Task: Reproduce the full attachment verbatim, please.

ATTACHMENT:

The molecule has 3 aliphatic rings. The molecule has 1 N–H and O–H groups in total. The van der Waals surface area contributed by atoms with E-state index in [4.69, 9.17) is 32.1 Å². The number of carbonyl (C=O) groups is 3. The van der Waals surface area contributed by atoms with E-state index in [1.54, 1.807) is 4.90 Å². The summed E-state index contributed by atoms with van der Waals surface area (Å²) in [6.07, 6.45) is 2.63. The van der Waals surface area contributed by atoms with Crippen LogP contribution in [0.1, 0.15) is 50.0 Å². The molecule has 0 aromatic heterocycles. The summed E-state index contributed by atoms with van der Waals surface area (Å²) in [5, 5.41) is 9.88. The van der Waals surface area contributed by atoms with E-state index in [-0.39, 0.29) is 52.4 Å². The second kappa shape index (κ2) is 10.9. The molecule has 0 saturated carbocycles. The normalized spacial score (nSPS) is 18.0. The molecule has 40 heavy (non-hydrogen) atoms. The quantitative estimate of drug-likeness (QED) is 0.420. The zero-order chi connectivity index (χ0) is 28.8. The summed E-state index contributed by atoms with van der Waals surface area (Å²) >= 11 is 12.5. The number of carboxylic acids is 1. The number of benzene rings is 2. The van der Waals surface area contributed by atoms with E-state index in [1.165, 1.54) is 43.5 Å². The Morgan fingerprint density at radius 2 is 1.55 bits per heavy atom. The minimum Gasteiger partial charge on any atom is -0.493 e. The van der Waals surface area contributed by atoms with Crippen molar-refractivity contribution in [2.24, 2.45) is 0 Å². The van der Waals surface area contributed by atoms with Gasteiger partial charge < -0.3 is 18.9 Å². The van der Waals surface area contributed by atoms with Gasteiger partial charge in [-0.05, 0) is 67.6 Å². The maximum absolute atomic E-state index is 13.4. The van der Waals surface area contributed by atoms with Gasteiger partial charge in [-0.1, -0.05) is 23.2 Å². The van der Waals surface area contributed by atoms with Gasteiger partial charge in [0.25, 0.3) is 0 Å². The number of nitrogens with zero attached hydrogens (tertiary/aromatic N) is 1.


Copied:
The molecule has 3 aliphatic rings. The molecule has 1 N–H and O–H groups in total. The van der Waals surface area contributed by atoms with E-state index in [4.69, 9.17) is 32.1 Å². The number of carbonyl (C=O) groups is 3. The van der Waals surface area contributed by atoms with E-state index in [1.54, 1.807) is 4.90 Å². The summed E-state index contributed by atoms with van der Waals surface area (Å²) in [6.07, 6.45) is 2.63. The van der Waals surface area contributed by atoms with Crippen LogP contribution in [0.1, 0.15) is 50.0 Å². The molecule has 0 aromatic heterocycles. The summed E-state index contributed by atoms with van der Waals surface area (Å²) in [5, 5.41) is 9.88. The van der Waals surface area contributed by atoms with E-state index in [-0.39, 0.29) is 52.4 Å². The second kappa shape index (κ2) is 10.9. The molecule has 0 saturated carbocycles. The normalized spacial score (nSPS) is 18.0. The molecule has 40 heavy (non-hydrogen) atoms. The quantitative estimate of drug-likeness (QED) is 0.420. The zero-order chi connectivity index (χ0) is 28.8. The summed E-state index contributed by atoms with van der Waals surface area (Å²) >= 11 is 12.5. The number of carboxylic acids is 1. The number of benzene rings is 2. The van der Waals surface area contributed by atoms with E-state index in [1.165, 1.54) is 43.5 Å². The Morgan fingerprint density at radius 2 is 1.55 bits per heavy atom. The minimum Gasteiger partial charge on any atom is -0.493 e. The van der Waals surface area contributed by atoms with Crippen molar-refractivity contribution in [2.24, 2.45) is 0 Å². The van der Waals surface area contributed by atoms with Gasteiger partial charge < -0.3 is 18.9 Å². The van der Waals surface area contributed by atoms with Gasteiger partial charge in [-0.05, 0) is 67.6 Å². The maximum absolute atomic E-state index is 13.4. The van der Waals surface area contributed by atoms with Gasteiger partial charge in [-0.1, -0.05) is 23.2 Å². The van der Waals surface area contributed by atoms with Gasteiger partial charge in [0.25, 0.3) is 0 Å². The number of nitrogens with zero attached hydrogens (tertiary/aromatic N) is 1.